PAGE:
Mortuary Student Can Be Disciplined for Facebook Posts–Tatro v. University of Minnesota

By Eric Goldman

Tatro v. University of Minnesota, 2012 WL 2328002 (Minn. June 20, 2012). My prior blog post on the appellate court ruling in this case.

This is one of the many lawsuits over a school disciplining a student for the student’s social media posts. The two main twists are (1) the student was attending a university, not a K-12 school, and (2) the student was in the mortuary sciences program, where the subject matter of their studies (i.e., cadavers) means students may be held to higher professional expectations than your average college kid. Another key fact: Tatro already graduated in 2011, so the range of available remedies had shrunk by the time this case reached the Minnesota Supreme Court.

Based partly on both parties’ agreement that “a university may regulate student speech on Facebook that violates established professional conduct standards,” the Minnesota Supreme Court held:

the University did not violate the free speech rights of Tatro by imposing sanctions for her Facebook posts that violated academic program rules where the academic program rules were narrowly tailored and directly related to established professional conduct standards.

Later, the court stresses:

Our decision is based on the specific circumstances of this case–a professional program that operates under established professional conduct standards, a program that gives students access to donated human cadavers and requires a high degree of sensitivity, written academic program rules requiring the respectful treatment of human cadavers, and measured discipline that was not arbitrary or a pretext for punishing the student’s protected views.

As this narrow fact-specific holding demonstrates, the Supreme Court avoided any broad pronouncements about the legitimacy of schools regulating students’ social media posts. Consider the list of topics the court didn’t address:

* the applicability of the Tinker standard. The court said it didn’t apply because the school wasn’t motivated by concerns about Tatro’s posts causing on-campus disruption.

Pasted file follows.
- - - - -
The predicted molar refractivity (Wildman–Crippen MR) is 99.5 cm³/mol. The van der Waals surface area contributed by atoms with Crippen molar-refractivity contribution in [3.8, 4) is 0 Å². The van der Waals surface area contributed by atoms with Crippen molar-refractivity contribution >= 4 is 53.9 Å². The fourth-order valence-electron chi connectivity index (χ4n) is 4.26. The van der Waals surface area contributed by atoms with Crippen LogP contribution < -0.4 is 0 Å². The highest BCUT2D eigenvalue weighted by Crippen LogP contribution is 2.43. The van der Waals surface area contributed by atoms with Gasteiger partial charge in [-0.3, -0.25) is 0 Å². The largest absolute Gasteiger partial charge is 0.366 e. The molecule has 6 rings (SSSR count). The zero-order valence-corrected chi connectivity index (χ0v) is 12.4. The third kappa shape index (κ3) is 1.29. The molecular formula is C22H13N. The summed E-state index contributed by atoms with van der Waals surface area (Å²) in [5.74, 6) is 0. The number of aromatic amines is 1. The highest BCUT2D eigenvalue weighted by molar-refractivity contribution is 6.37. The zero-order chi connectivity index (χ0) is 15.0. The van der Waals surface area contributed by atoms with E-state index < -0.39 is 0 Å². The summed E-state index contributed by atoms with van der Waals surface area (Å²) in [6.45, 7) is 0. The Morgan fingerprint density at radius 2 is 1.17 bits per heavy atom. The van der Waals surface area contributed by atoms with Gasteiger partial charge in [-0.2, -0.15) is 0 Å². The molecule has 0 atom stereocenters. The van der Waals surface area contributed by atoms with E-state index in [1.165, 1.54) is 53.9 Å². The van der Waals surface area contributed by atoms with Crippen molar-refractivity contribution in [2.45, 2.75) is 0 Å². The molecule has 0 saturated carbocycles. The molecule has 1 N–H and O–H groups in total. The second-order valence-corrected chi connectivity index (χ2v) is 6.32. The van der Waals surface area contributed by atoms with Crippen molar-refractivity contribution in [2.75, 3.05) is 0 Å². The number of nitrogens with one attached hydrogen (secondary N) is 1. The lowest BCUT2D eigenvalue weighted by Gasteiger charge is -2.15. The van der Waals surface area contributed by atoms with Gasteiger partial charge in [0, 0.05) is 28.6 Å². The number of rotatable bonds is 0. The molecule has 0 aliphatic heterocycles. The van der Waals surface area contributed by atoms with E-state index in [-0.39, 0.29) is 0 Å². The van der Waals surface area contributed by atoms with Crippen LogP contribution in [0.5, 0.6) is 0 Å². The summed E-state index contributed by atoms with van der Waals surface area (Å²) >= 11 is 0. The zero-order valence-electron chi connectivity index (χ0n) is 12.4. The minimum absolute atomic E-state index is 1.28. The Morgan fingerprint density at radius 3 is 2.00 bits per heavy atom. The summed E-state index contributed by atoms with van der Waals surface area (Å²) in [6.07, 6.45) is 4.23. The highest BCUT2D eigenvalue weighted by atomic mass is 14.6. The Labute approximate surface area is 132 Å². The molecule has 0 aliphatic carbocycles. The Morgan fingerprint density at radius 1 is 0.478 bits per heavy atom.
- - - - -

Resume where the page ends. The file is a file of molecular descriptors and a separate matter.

* whether social networking activity is “on” or “off” campus (or if it matters)

* if free speech rules developed in K-12 cases equally apply to the college setting

* if Facebook posts are “public” or “private”? The court apparently assumes Tatro’s posts to her “open” Facebook account were public. The court says “the University is not sanctioning Tatro for a private conversation, but for Facebook posts that could be viewed by thousands of Facebook users and for sharing the Facebook posts with the news media.” Compare Moreno v. Hanford Sentinel. It leaves open if the posts would have been “public” or “published” if her posts had been open only to her friends, and how many friends she could have and still treat her posts as private.

It seems the court was about as excited to address these cutting-edge issues as I am to blog such a milquetoast opinion. It might also have had something to do with the fact that FOUR of the Supreme Court judges recused themselves, presumably because they had ties to the University of Minnesota.

At most, this case tells us that students in professional degree programs–the Yoder and Byrnes cases involving nursing also come to mind–may be subject to greater speech restrictions online. This doesn’t tell us much we didn’t already know. For example, of course law students exposed to client confidences cannot blog or tweet about those, and those that do should be subject to school discipline (and potentially state bar discipline) for doing so.

In this case, the court says “dignity and respect for the human cadaver constitutes an established professional conduct standard for mortuary science professionals.” This reflects the unique context of mortuary studies, where cadaver donations could dry up if donors question the post-mortem respect afforded to the cadavers. Even without reference to that definition, I thought Tatro’s posts went one step too far and the university’s discipline, while harsh, didn’t overrespond–unlike a lot of the cases involving junior high or high school principals, who seems to regularly mete out punishment clearly disproportionate to the violation.

Other Coverage

* Pioneer Press


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